The next step is to connect students to appropriate services. Selecting those services should not be done on a case-by-case basis. Rather, staff need to have a clear understanding of what is available to best respond to student needs well in advance of any incident. A clear process for referrals can make this step more efficient and maximize the impact of this response.
Project Aware Ohio has detailed a comprehensive referral protocol to help schools and districts identify gaps in current procedures:
- Establish a problem-solving team for referrals. If there is no preexisting team with capacity to manage referrals, team members will need to be established and the team’s purpose, responsibilities, routines, and evaluation procedures articulated.
- Determine a procedure for managing referral flow. Adopt a standard referral form, determine a process for submission, and communicate this process with the school community. If referrals will be made to community agencies, identify key contacts.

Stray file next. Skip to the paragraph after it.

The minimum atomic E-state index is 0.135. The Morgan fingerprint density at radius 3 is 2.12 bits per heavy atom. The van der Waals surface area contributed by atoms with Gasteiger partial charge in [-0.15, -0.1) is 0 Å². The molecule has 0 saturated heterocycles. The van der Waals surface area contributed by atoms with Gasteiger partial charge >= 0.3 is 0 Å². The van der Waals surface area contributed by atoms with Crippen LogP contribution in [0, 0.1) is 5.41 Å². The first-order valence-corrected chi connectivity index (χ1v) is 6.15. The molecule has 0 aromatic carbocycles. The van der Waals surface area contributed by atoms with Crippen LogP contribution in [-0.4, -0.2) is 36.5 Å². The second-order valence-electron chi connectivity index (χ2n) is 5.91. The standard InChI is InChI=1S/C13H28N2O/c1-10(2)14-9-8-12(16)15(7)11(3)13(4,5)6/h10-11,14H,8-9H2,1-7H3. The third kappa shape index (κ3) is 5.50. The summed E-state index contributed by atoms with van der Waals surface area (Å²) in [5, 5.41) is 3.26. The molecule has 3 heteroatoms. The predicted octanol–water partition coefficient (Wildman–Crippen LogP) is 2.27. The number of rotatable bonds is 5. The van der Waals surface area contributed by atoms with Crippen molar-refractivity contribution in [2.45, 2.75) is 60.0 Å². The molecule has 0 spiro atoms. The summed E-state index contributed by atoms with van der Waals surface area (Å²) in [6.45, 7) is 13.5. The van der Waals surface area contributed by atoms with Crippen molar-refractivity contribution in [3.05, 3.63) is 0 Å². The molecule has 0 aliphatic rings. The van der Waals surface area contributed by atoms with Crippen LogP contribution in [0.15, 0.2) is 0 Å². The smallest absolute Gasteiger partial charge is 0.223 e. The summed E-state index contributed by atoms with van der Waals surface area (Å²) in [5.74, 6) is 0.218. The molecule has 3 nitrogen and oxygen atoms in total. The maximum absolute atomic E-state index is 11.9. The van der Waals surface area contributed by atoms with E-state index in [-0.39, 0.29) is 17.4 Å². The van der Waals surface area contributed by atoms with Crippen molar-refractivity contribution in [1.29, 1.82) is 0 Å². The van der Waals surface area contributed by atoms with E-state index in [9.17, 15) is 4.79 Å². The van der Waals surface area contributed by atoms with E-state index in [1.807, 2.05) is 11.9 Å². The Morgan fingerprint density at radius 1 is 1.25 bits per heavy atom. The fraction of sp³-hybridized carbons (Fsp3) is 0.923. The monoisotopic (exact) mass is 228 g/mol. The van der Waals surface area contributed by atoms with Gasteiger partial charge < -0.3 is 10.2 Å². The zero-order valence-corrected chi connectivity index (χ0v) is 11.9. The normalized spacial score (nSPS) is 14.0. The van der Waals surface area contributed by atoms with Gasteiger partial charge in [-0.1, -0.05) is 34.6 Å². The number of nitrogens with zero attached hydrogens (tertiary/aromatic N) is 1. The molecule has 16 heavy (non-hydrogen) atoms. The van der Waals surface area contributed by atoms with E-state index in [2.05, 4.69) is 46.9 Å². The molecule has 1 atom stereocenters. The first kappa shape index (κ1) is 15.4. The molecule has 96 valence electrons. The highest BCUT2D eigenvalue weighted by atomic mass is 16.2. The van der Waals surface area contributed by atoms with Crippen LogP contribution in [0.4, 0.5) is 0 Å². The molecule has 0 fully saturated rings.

- Develop a system for the team to gather student background information. Establish norms for collecting data from triage screenings, behavioral observations, and interviews with family and school personnel.
- Establish a secure record-management system. Determine where data will be stored and ensure that access is limited to appropriate team members.
- Map available resources and interventions. Create a database of school- and community-based resources and available interventions. Establish community partnerships, when appropriate, to fill gaps and discuss how the referral time will address barriers to access.